I’ve climbed into dentist’s chairs with more enthusiasm than I had taking my seat at the Third Annual Sex and Death Short Film Festival. These weren’t movies, after all, but films. The cinema. Art, if you will, to be enjoyed by people of culture and discernment. Clearly I had no place there.

However, festival artistic director Gregor Hagey must know what he’s doing. The first short, Paul Howden’s Finding Kansas, went a long way toward setting skittish peasants like me at ease, with studly waster Gus (James Gordon) wandering aimlessly through a world that feels like some of the more existential Kids in the Hall skits. There’s the same wide-eyed, deadpan absurdity, and Gordon himself is as adorable a jackass as Bruce McCulloch at his best.

Lest the masses get too cozy, though, the festival’s organizers chose to end it with Istvan Kantor’s Broadcast, surely the longest 21 minutes I’ve ever lived though. The press package calls Kantor’s work “experimentation with the trans-kinetic identity of the revolutionary individual in relation to the scientific engine of artistic and social movements.” I wish someone had told me this was auteur-speak for “the visual and aural equivalent of a road-salt enema.” I would have left sooner, or perhaps killed myself. I’m not sure I’m sufficiently evolved to live in the same world as Kantor’s “machine-sex performance artists.”

The festival’s other eight shorts weren’t as much fun as Finding Kansas, but still far from the horror that was Broadcast. One standout was Self [Portrait/Fulfillment]: A Film by the Blob Thing, which explores the torment of being…well, a Blob Thing. In it, the amorphous claymation lump of the title breaks free of creator Brian Stockton to present his (its?) own very singular vision to the world. The Blob Thing is clearly a filmmaker of staggering talent, and I expect to see great things from him in the future.

Sadly, not all the films presented their messages quite so gracefully.

Ines Buchli’s Foxy Lady/Wild Cherry, in which two 70s nymphets deal with the repressed lechery of middle-aged men, has the lumbering earnestness of an old Degrassi episode. Most people lose their taste for that brand of “socially conscious” bullshit after the age of twelve or so. In Eulogy/Obverse, Ryan Feldman, a young man who has perhaps led a very sheltered life, discovers self-awareness and is generous enough to share it with the rest of us. This might almost be bearable if it weren’t delivered with the mournful solemnity of a public service announcement. And as for the unfortunately titled documentary G-Sprout!…well, I just never wanted to know that much about the sex life of vegans. I’m sorry, but there it is.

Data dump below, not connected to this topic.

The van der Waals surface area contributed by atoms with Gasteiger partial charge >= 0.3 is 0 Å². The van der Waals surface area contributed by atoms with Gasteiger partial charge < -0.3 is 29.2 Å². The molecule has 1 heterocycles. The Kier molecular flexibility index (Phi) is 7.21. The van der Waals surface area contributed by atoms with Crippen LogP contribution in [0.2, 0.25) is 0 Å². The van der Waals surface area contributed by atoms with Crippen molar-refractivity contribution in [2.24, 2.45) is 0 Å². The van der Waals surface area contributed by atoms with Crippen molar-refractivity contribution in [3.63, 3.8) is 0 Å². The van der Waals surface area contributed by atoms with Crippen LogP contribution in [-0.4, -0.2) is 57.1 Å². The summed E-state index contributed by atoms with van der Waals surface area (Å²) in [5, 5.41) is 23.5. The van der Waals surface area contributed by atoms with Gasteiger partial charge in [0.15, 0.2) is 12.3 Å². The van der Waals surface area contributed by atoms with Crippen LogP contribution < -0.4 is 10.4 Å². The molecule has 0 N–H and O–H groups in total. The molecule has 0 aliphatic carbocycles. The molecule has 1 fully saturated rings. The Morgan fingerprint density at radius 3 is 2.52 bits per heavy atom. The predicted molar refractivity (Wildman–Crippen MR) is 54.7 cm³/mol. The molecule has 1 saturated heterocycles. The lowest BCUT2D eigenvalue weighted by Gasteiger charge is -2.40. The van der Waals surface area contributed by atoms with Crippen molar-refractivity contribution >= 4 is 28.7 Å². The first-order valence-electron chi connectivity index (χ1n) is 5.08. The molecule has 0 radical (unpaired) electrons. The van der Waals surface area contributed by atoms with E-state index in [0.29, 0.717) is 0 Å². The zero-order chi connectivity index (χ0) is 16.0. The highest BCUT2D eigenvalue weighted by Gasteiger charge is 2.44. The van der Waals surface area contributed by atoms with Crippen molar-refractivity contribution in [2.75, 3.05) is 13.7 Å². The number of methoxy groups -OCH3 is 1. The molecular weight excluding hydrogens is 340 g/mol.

Some brighter spots were The Birthday Cake (from Barclay Hope) and Charlie Noir (Keith Davidson), smart stories with startling endings.

Charlie Noir’s James Nolan has just the right Robert Mitchum-like brooding for a sendup of the film noir genre, and The Birthday Cake features the most memorable portrayal of a right psycho bitch I’ve seen in a while.

And then there were the real discoveries—the ones I didn’t want to like but did.

Jason Suedath’s My Dreams of Her are Beautiful is a perverse little valentine of a film, flavoured with more Miami Vice nostalgia than is probably healthy but clever enough to make up for it.

Mary Loathes Tuna is ostensibly a look at the traditional male midlife crisis when experienced by a woman, but it’s hard to spot any crisis here. As played by Heather Swain, Mary floats calmly above her doltish sitcom surroundings, making what would otherwise be eminently lame and forgettable into a thing worth pondering.

There’s something very wonderful about a woman who lives with her mother and looks like a grade-school supply teacher managing three righteously kinky entanglements, with the poise and self-possession of someone hosting a lawn party.

I’m not sure if this is quite the effect producer/director Ben Babchishin and writer Nora Abercrombie were aiming at, but who cares? Rock on, Mary.

Two hours or so later, it’s hard to tell if I’ve been won over by the sex and death or the art, but something here is going to bring me back. Maybe next time I’ll even know what the hell a machine-sex performance artist is. Here’s hoping, anyway.

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